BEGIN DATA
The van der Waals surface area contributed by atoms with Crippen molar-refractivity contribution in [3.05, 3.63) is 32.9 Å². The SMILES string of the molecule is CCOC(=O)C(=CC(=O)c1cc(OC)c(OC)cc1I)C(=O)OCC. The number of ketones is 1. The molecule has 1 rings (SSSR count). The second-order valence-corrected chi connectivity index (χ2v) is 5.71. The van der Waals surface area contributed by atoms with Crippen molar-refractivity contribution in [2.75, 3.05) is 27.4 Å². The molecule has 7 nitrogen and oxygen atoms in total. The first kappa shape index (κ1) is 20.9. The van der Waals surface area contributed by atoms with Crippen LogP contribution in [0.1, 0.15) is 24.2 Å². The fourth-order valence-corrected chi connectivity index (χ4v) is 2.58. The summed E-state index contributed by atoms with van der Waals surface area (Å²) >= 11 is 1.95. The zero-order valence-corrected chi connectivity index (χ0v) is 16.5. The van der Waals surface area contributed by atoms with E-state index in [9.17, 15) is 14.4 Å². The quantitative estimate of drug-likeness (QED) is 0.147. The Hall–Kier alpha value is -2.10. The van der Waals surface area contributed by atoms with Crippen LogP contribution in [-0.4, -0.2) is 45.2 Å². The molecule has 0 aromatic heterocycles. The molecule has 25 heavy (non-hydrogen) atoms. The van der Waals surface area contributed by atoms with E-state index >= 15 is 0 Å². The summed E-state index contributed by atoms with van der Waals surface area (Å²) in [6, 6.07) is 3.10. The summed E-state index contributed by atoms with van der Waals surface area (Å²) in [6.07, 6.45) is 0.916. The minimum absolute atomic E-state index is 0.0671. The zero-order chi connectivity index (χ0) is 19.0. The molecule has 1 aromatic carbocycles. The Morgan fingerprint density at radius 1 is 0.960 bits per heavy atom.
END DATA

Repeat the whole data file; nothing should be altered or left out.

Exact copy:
The van der Waals surface area contributed by atoms with Crippen molar-refractivity contribution in [3.05, 3.63) is 32.9 Å². The SMILES string of the molecule is CCOC(=O)C(=CC(=O)c1cc(OC)c(OC)cc1I)C(=O)OCC. The number of ketones is 1. The molecule has 1 rings (SSSR count). The second-order valence-corrected chi connectivity index (χ2v) is 5.71. The van der Waals surface area contributed by atoms with Crippen molar-refractivity contribution in [2.75, 3.05) is 27.4 Å². The molecule has 7 nitrogen and oxygen atoms in total. The first kappa shape index (κ1) is 20.9. The van der Waals surface area contributed by atoms with Crippen LogP contribution in [0.1, 0.15) is 24.2 Å². The fourth-order valence-corrected chi connectivity index (χ4v) is 2.58. The summed E-state index contributed by atoms with van der Waals surface area (Å²) >= 11 is 1.95. The zero-order valence-corrected chi connectivity index (χ0v) is 16.5. The van der Waals surface area contributed by atoms with E-state index in [9.17, 15) is 14.4 Å². The quantitative estimate of drug-likeness (QED) is 0.147. The Hall–Kier alpha value is -2.10. The van der Waals surface area contributed by atoms with Crippen LogP contribution in [-0.4, -0.2) is 45.2 Å². The molecule has 0 aromatic heterocycles. The molecule has 25 heavy (non-hydrogen) atoms. The van der Waals surface area contributed by atoms with E-state index >= 15 is 0 Å². The summed E-state index contributed by atoms with van der Waals surface area (Å²) in [6, 6.07) is 3.10. The summed E-state index contributed by atoms with van der Waals surface area (Å²) in [6.07, 6.45) is 0.916. The minimum absolute atomic E-state index is 0.0671. The zero-order chi connectivity index (χ0) is 19.0. The molecule has 1 aromatic carbocycles. The Morgan fingerprint density at radius 1 is 0.960 bits per heavy atom.